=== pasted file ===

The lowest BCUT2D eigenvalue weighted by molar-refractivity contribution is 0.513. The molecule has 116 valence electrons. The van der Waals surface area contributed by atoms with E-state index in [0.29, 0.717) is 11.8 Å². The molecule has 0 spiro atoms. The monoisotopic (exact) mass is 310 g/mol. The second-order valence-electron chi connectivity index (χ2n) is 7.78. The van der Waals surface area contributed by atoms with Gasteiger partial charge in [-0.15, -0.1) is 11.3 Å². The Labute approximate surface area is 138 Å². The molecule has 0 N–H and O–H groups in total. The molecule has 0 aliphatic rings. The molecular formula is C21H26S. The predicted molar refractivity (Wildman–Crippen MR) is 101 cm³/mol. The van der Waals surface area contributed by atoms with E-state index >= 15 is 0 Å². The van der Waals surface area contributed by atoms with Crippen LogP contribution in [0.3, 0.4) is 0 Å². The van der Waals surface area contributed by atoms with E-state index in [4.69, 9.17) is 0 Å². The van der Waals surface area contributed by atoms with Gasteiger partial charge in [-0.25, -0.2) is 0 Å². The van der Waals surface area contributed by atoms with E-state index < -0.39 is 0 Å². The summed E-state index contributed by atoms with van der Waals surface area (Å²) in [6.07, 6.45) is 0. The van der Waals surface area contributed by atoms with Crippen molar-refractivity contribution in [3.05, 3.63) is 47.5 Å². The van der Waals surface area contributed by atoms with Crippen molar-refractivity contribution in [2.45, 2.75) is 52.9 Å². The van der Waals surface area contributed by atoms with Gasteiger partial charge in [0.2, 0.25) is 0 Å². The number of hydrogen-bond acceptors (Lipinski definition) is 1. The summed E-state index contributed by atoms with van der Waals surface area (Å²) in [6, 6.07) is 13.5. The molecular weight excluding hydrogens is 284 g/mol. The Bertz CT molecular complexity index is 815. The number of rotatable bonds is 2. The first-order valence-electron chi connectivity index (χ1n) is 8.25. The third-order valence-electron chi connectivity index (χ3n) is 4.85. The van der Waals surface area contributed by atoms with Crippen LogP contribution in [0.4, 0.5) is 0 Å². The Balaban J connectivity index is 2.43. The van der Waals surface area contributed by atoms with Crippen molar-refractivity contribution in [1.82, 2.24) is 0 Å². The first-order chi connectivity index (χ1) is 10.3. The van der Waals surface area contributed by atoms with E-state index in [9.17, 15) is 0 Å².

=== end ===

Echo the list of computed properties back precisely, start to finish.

The lowest BCUT2D eigenvalue weighted by molar-refractivity contribution is 0.513. The molecule has 116 valence electrons. The van der Waals surface area contributed by atoms with E-state index in [0.29, 0.717) is 11.8 Å². The molecule has 0 spiro atoms. The monoisotopic (exact) mass is 310 g/mol. The second-order valence-electron chi connectivity index (χ2n) is 7.78. The van der Waals surface area contributed by atoms with Gasteiger partial charge in [-0.15, -0.1) is 11.3 Å². The Labute approximate surface area is 138 Å². The molecule has 0 N–H and O–H groups in total. The molecule has 0 aliphatic rings. The molecular formula is C21H26S. The predicted molar refractivity (Wildman–Crippen MR) is 101 cm³/mol. The van der Waals surface area contributed by atoms with E-state index >= 15 is 0 Å². The van der Waals surface area contributed by atoms with Crippen LogP contribution in [0.3, 0.4) is 0 Å². The van der Waals surface area contributed by atoms with E-state index in [4.69, 9.17) is 0 Å². The van der Waals surface area contributed by atoms with Gasteiger partial charge in [-0.25, -0.2) is 0 Å². The van der Waals surface area contributed by atoms with E-state index < -0.39 is 0 Å². The summed E-state index contributed by atoms with van der Waals surface area (Å²) in [6.07, 6.45) is 0. The van der Waals surface area contributed by atoms with Crippen molar-refractivity contribution in [3.05, 3.63) is 47.5 Å². The van der Waals surface area contributed by atoms with Crippen molar-refractivity contribution in [2.45, 2.75) is 52.9 Å². The van der Waals surface area contributed by atoms with Gasteiger partial charge in [0.2, 0.25) is 0 Å². The number of hydrogen-bond acceptors (Lipinski definition) is 1. The summed E-state index contributed by atoms with van der Waals surface area (Å²) in [6, 6.07) is 13.5. The molecular weight excluding hydrogens is 284 g/mol. The Bertz CT molecular complexity index is 815. The number of rotatable bonds is 2. The first-order valence-electron chi connectivity index (χ1n) is 8.25. The third-order valence-electron chi connectivity index (χ3n) is 4.85. The van der Waals surface area contributed by atoms with Crippen LogP contribution in [0.4, 0.5) is 0 Å². The Balaban J connectivity index is 2.43. The van der Waals surface area contributed by atoms with Crippen molar-refractivity contribution in [1.82, 2.24) is 0 Å². The first-order chi connectivity index (χ1) is 10.3. The van der Waals surface area contributed by atoms with E-state index in [9.17, 15) is 0 Å².